There’s a small dot on the map that’s left a lasting mark on the American arts scene. It’s a little place called Marfa, in deep West Texas somewhere between Big Bend National Park and the Davis Mountains.
The former water stop set in the thick of the Chihuahuan Desert has become a permanent place for minimalistic art, music, design, and more. And I’m not just talking about the Prada facade we’ve all come to associate with the place.
Like any number of great creative outposts, Marfa relies at least partly on its stunning surroundings. The scale of the landscape is grand and the mood is contemplative. It has ocean-like vastness along with many unique plants, rock formations, and the proud culture of the American southwest. It’s very much the opposite of the big city and a big gust of inspiration greets you as soon as you arrive.
Yes, Marfa has been found out. But the town of roughly 1,800 remains a bastion of creative energy worth experiencing. When time travel becomes a legitimate option, it would be fascinating to go back to Marfa circa 1971, as it was being conquered by a few intrepid artists. This was when folks like Donald Judd took over hangars and ranches and established anti-museums; or, venues that held original artwork permanently, for the prolonged enjoyment of the people.
Thanks to pop culture, there’s a significant tourist element at play now. Marfa is Instagram candy and a retreat for the famous. It gets shout outs and pre-festival gatherings from SXSW and visits from big-name bands. The chances of running into Matthew McConaughey there are decent.
Yet, as a hyper-sensory town with visual installations around every corner — not to mention the dazzling desert — Marfa feeds the soul. The fact that it’s no longer a secret is actually kind of refreshing as indication that we are willing to champion the imagination at play here. It’s an ongoing revolt against the typical American city, the one with the ten Starbucks locations and zero provocative thoughts.
Part of the experience is getting there and understanding the gargantuan nature of the Lone Star State. El Paso is the nearest large city, about a three hour’s drive away. For a full dose of the west Texas treatment, drive from Austin (425 miles away) and let your mind wander in the endlessness all around.
If you go, check out the following:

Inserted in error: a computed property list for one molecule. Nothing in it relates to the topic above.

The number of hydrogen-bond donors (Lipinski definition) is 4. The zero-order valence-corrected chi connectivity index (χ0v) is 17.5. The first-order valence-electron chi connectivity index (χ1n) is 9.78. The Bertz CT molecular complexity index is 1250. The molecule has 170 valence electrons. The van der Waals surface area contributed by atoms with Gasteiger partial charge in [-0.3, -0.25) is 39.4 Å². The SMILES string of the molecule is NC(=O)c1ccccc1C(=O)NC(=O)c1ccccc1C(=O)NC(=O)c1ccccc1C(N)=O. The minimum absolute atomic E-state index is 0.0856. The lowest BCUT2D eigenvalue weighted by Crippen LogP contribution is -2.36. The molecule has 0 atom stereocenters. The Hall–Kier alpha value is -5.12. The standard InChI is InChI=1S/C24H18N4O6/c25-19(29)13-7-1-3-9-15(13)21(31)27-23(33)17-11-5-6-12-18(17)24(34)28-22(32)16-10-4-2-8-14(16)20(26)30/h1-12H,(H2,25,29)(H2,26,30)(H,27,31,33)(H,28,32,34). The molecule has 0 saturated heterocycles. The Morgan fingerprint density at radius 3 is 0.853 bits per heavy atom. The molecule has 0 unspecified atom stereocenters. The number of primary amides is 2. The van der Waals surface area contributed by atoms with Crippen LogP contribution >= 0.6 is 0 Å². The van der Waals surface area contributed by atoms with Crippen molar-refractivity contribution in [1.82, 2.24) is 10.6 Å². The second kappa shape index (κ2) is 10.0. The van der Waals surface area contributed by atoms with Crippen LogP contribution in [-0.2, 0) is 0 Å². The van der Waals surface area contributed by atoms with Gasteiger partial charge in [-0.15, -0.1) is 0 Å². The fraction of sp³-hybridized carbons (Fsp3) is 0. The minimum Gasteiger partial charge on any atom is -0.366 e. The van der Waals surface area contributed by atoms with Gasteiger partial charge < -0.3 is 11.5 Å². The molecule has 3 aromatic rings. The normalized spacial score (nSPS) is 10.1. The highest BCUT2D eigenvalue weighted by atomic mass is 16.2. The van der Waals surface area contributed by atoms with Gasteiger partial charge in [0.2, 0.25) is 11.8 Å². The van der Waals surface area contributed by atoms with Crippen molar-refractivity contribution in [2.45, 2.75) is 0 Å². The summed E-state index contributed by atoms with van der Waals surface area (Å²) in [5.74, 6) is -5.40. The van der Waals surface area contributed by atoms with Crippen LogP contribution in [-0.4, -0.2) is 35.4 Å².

The Judd Foundation
Visiting the Judd properties is the closest thing to aforementioned time travel. Get in the headspace of the famed artist through tours of his life and work spaces. You’ll quickly feel a desire to mimic the act of fleeing New York for a small Texas town in the name of very vocal visual expression.
Once an army base, Building 98 now hosts an artist-in-residence program, a gallery, and occasional events in its ballroom. It’s quite cool that this former men’s club housing cavalry officers during World War 1 and the Mexican Revolution is now home to the International Women’s Foundation and murals by German prisoners of war.
The Chinati Foundation
Encompassing 15 structures and 340 acres of desert, The Chinati Foundation is a wealth of large-scale artwork. Also founded by Donald Judd, the place spotlights some of the best contemporary creations out there. Some of his own works are on display, as well as a number of other incredibly imaginative pieces made from everything from florescent lights to aluminum cubes.
Lost Horse Saloon
One of the eldest watering holes is also one of the simplest and best in town. The patio is little more than some folding camp chairs and old reel dispensers for tables while the interior is a glorious mix of pool tables, antlers, and a piano as old as time. The Lost Horse Saloon is also a music venue that attracts a lot of great bands.
This historic inn at the heart of town is home to charming rooms, a delightful courtyard, and Jett’s Grill, a prime stop for a margarita and a burger. The gift shop and guests certainly echo a somewhat modernized Marfa but the bones of the place are so fantastic that you’ll want to give up your phone and computer for the entirety of your stay. Check out the Greasewood Gallery onsite and enjoy the many subtle details of this local landmark, originally opened in 1930.
It wouldn’t be the southwest without some kind of paranormal attraction. The Marfa Lights have been the subject of debate for years, a luminous phenomena that people say looks like glowing orbs. They’re best seen just outside of town, in an official viewing area (pull-out) nine miles east of town on Interstate 90. There’s even an annual festival in their name held every summer.
The nearest National Park is a healthy drive away but well worth it. After all, everything is bigger in Texas. Here, all of the best landscape stereotypes collide, from prickly shaped desert plants and geometric rock plateaus to running birds, dinosaur-like reptiles, and dusty trails. Big Bend Ranch State Park is a bit closer and another great expedition. Either stop is the perfect natural venue for a Simpsons-like vision quest.
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